Elevate roads and bridges above flood level

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Elevating roads prevents flooding from blocking escape routes. Elevated bridges prevents the disruption of drainage patterns.

About elevated roads and bridges 

In order to maintain dry access to roads and bridges during flood events, local governments may choose to elevate this infrastructure above a certain flood level. Low-lying roads are at risk of flooding which blocks possible escape routes. Bridges can impede the flow of water causing the water to back up and flood surrounding areas. Road crossings should have sufficient bridge openings and adequate culvert capacity so that roads do not disrupt drainage patterns.  Roadways drainage systems must be updated accordingly when they are elevated. Local entities have to be sure that roads are graded accordingly and the system is upgraded accordingly. It is also important to routinely maintain roadways and waterways because debris can build up along bridges which adversely affects water flow and can lead to damage of surrounding structures and roadways.


Road raising project to combat flooding in Miami Beach, Florida


Get above base flood elevation

Authorities typically try to raise roadways and bridges above the local base flood elevation (BFE). The base flood elevation (BFE) determines the height that equipment should be raised above. A property’s BFE can be found through searching for one’s local county FEMA flood insurance rating map (FIRM). Construction, reconstruction, and repair of roads and bridges should take drainage and elevation into account but also stabilization and armoring of vulnerable road shoulders and embankments.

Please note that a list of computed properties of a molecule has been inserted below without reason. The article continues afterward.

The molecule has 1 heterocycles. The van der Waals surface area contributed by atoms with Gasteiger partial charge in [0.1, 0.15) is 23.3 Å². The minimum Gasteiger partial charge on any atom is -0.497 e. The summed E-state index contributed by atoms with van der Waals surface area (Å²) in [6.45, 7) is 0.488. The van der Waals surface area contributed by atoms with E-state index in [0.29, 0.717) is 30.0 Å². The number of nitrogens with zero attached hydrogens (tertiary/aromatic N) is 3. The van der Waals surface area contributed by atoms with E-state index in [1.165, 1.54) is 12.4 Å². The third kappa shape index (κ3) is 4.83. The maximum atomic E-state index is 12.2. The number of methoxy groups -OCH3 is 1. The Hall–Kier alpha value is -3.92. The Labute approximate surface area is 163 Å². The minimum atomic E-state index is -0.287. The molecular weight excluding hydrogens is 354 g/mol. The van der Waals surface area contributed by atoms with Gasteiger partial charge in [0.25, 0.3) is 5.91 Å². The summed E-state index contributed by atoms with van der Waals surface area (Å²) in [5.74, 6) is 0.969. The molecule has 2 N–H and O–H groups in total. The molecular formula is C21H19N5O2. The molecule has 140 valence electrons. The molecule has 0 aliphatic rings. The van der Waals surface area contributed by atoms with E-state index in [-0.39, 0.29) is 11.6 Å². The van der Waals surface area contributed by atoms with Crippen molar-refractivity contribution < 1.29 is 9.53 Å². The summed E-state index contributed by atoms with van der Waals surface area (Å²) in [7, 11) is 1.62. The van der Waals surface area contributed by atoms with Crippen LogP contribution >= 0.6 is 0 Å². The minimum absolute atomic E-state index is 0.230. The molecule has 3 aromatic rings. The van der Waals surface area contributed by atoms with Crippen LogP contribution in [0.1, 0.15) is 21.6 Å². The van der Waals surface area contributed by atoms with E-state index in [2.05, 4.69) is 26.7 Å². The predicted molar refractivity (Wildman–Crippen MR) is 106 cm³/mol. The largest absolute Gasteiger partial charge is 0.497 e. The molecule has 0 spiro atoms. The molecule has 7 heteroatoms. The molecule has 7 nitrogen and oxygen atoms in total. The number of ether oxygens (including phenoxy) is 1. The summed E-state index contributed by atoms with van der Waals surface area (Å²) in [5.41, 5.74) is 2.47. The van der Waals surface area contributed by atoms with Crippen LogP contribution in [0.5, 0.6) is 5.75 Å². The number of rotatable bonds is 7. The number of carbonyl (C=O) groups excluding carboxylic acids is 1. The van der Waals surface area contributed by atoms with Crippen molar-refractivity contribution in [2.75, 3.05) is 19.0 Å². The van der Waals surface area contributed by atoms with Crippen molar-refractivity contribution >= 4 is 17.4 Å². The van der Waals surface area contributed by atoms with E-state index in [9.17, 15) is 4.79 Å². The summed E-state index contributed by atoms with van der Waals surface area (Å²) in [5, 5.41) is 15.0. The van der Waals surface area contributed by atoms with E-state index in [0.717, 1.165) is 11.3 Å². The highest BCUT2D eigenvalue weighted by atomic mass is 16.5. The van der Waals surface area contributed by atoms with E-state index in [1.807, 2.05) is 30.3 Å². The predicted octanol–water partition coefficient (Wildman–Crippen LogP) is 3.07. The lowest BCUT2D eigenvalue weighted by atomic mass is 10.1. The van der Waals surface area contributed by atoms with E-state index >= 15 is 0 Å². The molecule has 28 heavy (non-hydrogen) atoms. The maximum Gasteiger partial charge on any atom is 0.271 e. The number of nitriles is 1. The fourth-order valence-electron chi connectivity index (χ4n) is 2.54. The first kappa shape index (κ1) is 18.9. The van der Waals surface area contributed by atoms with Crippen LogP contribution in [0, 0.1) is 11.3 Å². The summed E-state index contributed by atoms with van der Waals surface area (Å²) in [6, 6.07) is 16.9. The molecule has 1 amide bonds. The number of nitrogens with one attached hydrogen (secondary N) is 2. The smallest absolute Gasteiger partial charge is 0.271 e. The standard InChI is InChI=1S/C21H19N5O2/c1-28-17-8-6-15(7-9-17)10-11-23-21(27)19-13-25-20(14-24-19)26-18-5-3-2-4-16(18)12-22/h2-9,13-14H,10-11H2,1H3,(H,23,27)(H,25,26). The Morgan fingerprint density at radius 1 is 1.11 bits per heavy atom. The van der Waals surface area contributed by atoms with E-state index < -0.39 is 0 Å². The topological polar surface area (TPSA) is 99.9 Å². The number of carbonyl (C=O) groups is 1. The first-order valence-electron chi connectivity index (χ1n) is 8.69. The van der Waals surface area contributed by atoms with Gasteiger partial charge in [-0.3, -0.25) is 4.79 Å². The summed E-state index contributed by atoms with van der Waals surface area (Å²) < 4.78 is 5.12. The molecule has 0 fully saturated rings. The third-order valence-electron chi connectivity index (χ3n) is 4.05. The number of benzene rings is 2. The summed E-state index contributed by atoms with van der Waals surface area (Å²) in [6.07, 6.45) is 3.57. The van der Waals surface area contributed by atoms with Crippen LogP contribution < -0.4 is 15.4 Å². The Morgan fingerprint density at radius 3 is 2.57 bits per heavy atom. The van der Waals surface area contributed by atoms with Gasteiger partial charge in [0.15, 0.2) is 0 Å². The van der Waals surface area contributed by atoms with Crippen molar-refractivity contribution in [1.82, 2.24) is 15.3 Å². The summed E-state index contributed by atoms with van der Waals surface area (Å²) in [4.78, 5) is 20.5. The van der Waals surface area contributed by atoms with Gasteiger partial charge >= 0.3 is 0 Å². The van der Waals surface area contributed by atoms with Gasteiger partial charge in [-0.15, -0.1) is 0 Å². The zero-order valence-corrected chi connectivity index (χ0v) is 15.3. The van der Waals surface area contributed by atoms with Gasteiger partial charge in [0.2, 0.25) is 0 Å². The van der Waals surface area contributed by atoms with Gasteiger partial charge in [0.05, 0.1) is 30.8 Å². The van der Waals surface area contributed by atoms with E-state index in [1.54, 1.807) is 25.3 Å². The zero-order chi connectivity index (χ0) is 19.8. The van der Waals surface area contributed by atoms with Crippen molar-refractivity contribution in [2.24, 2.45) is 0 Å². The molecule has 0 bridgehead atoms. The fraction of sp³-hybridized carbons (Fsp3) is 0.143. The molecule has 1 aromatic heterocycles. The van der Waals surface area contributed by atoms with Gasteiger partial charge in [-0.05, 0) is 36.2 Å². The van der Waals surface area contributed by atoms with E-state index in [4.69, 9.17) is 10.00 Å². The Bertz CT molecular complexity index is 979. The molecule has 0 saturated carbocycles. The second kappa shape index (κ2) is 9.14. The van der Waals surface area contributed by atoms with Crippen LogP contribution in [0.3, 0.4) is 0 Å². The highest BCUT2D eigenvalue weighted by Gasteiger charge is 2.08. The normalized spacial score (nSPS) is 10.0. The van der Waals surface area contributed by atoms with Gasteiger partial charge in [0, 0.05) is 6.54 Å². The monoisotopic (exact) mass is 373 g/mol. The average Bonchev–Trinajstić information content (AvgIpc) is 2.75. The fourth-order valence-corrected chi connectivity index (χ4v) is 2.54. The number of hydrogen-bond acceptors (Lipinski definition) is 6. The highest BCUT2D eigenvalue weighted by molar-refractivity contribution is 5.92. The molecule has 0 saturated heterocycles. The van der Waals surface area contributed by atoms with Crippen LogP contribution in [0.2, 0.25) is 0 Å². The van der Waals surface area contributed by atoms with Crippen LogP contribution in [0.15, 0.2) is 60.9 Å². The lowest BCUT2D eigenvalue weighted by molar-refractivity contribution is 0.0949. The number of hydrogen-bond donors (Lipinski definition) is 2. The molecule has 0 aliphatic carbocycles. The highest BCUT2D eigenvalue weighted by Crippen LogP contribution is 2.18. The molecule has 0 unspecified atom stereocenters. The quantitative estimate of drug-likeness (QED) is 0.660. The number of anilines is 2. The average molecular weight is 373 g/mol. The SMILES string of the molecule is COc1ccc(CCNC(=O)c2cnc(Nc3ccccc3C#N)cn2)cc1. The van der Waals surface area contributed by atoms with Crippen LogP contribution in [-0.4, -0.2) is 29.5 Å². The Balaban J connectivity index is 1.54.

The image above shows a road that has been flooded during a storm.

An example of one city that is raising roads to combat flooding is Miami Beach in Florida. Miami Beach is raising its roads by two feet at a cost of roughly $2 million per block. Raising roads above sea level can help drain water and reduce tidal flooding. In order to make sure that higher roads don’t channel flood waters to homes and stores at lower elevations, cities often use stormwater pumps to remove this excess water. Miami Beach’s $400 million project intends to install 80 pump stations throughout the city along with raising streets. The project specifically targets roads on Miami Beach’s low-lying western edge to be rebuilt higher above sea level and future sea level rise.


Without free access to accurate flood information, more Americans will unknowingly be at risk from the nation’s costliest natural disaster. RiskFactor.com makes flood risk data freely available for all, individuals and communities can prepare for and mitigate risks before they become a reality. 


Learn more

Help your community reduce flood risks and prepare for a flood emergency

Types of Flood Adaptation


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